Scenario No. 4 – No Government

After the elections, according to the Greek constitution, the president must ask the party with the most votes to form a government. If that party fails to form a government, the opportunity to do so then passes to the second-largest party in parliament and so forth. If no ruling coalition emerges, new elections would be expected. This scenario played out in 2012, when Greece had to hold two elections before a government could be formed. However, under pressure from the European Union, the Greek president could also try to form a "government of national unity," possibly consisting of technocrats and uncontroversial figures. Such a government would still require ratification by the parliament.

Effects on the Bailout Timeline

With the first scenario improbable, Greek parties will have to cooperate if new elections are to be avoided. In broad terms, most parties support the continuity of the existing bailout program. However, during the campaign, the pro-bailout parties have been promising to introduce changes in the program — or at least to prioritize some of the reforms stipulated in the bailout deal over others. No matter who is in charge, the next administration in Athens will try to slow the process of economic reform, heightening tension with Greece's creditors.

So long as a pro-bailout coalition is in power, the lenders are likely to give Greek politicians extra time to come up with a program of governance and a plan for reform. But several governments in northern Europe (particularly Germany, the Netherlands and Finland) have invested significant political capital in approving the Greek bailout, and they promised to conservative lawmakers at home that they would keep Athens in line. This means that the creditors will have some patience with Greece, but pressure from the lenders will return by the end of the year as Athens looks for wiggle room in the bailout terms.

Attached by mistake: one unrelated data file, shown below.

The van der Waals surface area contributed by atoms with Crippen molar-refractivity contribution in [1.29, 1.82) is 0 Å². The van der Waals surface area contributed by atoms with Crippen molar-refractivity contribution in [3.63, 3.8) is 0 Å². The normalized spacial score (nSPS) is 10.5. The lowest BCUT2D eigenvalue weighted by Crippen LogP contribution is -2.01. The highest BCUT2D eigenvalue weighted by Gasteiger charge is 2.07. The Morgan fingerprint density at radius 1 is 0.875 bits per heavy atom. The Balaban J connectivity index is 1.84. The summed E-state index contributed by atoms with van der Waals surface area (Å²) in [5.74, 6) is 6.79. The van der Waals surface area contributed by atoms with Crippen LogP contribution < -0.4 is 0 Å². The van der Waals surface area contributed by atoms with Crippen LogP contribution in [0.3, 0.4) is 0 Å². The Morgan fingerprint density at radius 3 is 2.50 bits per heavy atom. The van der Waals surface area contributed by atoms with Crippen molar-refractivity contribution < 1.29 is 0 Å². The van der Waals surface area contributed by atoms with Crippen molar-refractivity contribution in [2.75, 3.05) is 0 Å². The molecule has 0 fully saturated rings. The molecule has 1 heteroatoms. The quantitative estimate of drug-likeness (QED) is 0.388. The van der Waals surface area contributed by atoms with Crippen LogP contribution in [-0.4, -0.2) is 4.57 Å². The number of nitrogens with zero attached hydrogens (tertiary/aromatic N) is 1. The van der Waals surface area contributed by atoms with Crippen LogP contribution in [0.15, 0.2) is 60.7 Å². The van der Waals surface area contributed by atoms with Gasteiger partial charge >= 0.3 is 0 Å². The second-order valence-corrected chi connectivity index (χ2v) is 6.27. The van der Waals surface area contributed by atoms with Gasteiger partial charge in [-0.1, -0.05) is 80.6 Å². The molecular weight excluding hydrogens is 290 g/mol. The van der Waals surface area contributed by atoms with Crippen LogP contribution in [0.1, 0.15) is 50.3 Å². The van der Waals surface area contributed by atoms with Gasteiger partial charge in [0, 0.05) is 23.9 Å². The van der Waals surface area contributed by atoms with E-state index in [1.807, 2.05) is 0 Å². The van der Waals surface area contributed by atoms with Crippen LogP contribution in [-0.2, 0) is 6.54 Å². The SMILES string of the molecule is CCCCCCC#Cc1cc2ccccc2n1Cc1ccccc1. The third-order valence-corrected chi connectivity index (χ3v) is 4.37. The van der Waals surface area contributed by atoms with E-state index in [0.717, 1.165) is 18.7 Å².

However, the Greek elections will probably delay the existing schedule of bailout-program reviews and the disbursement of funds. The creditors are supposed to assess the evolution of the Greek rescue in October. But with election season in full swing, Greece has virtually stopped the process of reform. (For example, decisions about the privatization of state-owned companies have been postponed.) As a result, the creditors will probably push back the October review and withhold upcoming bailout installments. The new timeline will also stall the International Monetary Fund's decision on whether to participate in the program. Thus, while talks on debt relief — a key issue for the IMF — could begin shortly after the election, they are unlikely to bear any fruit before the end of the year.

To a certain extent, Athens has some breathing space. After making substantial debt payments to the European Central Bank in July and August, Greece faces a somewhat quieter schedule of debt maturities for the rest of the year. This means that Athens can probably survive a delay in the disbursement of bailout funds. However, Greece is not out of fiscal trouble yet. And the longer implementation of the bailout program is delayed and money is withheld, the more likely fears of a so-called Grexit will be reignited.